9 / UnleveredNetIncome / (9,000) / 1,020 / 5,100 / 8,862 / 13,692 / -

b.

Year / 0 / 1 / 2 / 3 / 4 / 5Incremental Earnings Forecast ($000s)

1 / Sales / - / 12,000 / 21,400 / 28,590 / 33,908 / -

2 / CostofGoodsSold / (5,400) / (8,400) / (9,720) / (9,888) / -

3 / GrossProfit / - / 6,600 / 13,000 / 18,870 / 24,020 / -

4 / Selling,GeneralAdmin. / - / (2,800) / (2,800) / (2,800) / (2,800) / -

5 / ResearchDevelopment / (15,000) / - / - / - / - / -

6 / Depreciation / - / (2,500) / (2,500) / (2,500) / - / -

7 / EBIT / (15,000) / 1,300 / 7,700 / 13,570 / 21,220 / -

8 / Incometaxat40% / 6,000 / (520) / (3,080) / (5,428) / (8,488) / -

9 / UnleveredNetIncome / (9,000) / 780 / 4,620 / 8,142 / 12,732 / -

8-6.Cellular Access, Inc. is a cellular telephone service provider that reported net income of $250 million for the most recent fiscal year. The firm had depreciation expenses of $100 million, capital expenditures of $200 million, and no interest expenses. Working capital increased by $10 million. Calculate the free cash flow for Cellular Access for the most recent fiscal year.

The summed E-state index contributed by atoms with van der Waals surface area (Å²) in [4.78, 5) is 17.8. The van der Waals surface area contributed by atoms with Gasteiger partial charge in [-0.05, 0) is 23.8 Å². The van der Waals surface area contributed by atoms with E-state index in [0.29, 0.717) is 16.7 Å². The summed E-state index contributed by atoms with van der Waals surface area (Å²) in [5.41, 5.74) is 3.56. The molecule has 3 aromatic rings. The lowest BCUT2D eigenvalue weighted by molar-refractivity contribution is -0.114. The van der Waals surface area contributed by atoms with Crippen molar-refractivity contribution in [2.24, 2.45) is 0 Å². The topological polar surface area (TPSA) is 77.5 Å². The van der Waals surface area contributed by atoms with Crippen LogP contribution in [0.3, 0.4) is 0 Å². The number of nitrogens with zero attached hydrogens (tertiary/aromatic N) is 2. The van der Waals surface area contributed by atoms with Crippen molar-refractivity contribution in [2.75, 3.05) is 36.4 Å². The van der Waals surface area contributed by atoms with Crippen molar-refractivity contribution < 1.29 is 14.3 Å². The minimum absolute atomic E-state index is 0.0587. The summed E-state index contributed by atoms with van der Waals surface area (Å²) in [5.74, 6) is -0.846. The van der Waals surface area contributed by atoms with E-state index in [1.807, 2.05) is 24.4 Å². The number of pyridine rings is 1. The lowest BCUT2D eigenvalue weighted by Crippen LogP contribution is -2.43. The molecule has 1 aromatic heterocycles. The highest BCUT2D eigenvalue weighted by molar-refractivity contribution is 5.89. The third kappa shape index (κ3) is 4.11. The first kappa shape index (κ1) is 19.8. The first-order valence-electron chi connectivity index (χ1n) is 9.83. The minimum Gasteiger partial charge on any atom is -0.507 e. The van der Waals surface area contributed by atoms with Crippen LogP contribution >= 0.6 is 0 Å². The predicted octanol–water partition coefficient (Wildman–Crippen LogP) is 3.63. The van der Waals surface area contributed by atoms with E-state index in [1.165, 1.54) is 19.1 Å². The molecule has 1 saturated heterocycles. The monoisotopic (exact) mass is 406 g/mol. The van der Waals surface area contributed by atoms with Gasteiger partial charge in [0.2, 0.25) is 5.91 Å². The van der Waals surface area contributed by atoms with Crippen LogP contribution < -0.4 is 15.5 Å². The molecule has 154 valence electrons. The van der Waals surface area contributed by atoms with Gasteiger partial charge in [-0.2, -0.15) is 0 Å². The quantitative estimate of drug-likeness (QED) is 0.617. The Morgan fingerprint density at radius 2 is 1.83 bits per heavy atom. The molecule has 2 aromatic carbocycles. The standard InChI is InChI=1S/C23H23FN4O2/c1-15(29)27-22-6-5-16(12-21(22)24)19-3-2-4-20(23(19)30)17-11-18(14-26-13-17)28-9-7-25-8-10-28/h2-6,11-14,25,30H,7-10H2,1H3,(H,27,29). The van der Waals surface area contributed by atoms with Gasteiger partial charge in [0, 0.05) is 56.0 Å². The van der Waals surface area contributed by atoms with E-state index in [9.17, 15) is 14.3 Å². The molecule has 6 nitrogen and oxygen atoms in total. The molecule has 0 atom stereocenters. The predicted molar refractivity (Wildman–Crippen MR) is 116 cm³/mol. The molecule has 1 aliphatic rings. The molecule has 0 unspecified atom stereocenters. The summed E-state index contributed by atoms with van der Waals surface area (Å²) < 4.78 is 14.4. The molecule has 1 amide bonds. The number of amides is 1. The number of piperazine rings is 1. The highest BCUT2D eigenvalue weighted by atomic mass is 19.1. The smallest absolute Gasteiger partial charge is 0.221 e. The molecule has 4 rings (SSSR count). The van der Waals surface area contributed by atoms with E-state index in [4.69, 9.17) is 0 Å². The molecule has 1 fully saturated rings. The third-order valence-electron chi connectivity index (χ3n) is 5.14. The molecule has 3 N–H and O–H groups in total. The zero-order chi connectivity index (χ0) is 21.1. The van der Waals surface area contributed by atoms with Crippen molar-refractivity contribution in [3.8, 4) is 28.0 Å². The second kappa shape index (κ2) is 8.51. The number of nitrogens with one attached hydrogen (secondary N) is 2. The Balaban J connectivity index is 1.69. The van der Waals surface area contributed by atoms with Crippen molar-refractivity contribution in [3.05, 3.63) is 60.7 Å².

FCF = Unlevered Net Income + Depreciation – CapEx – Increase in NWC= 250 + 100 – 200 – 10 = $140 million.

8-8.Mersey Chemicals manufactures polypropylene that it ships to its customers via tank car. Currently, it plans to add two additional tank cars to its fleet four years from now. However, a proposed plant expansion will require Mersey’s transport division to add these two additional tank cars in two years’ time rather than in four years. The current cost of a tank car is $2 million, and this cost is expected to remain constant. Also, while tank cars will last indefinitely, they will be depreciated straight-line over a five-year life for tax purposes. Suppose Mersey’s tax rate is 40%. When evaluating the proposed expansion, what incremental free cash flows should be included to account for the need to accelerate the purchase of the tank cars?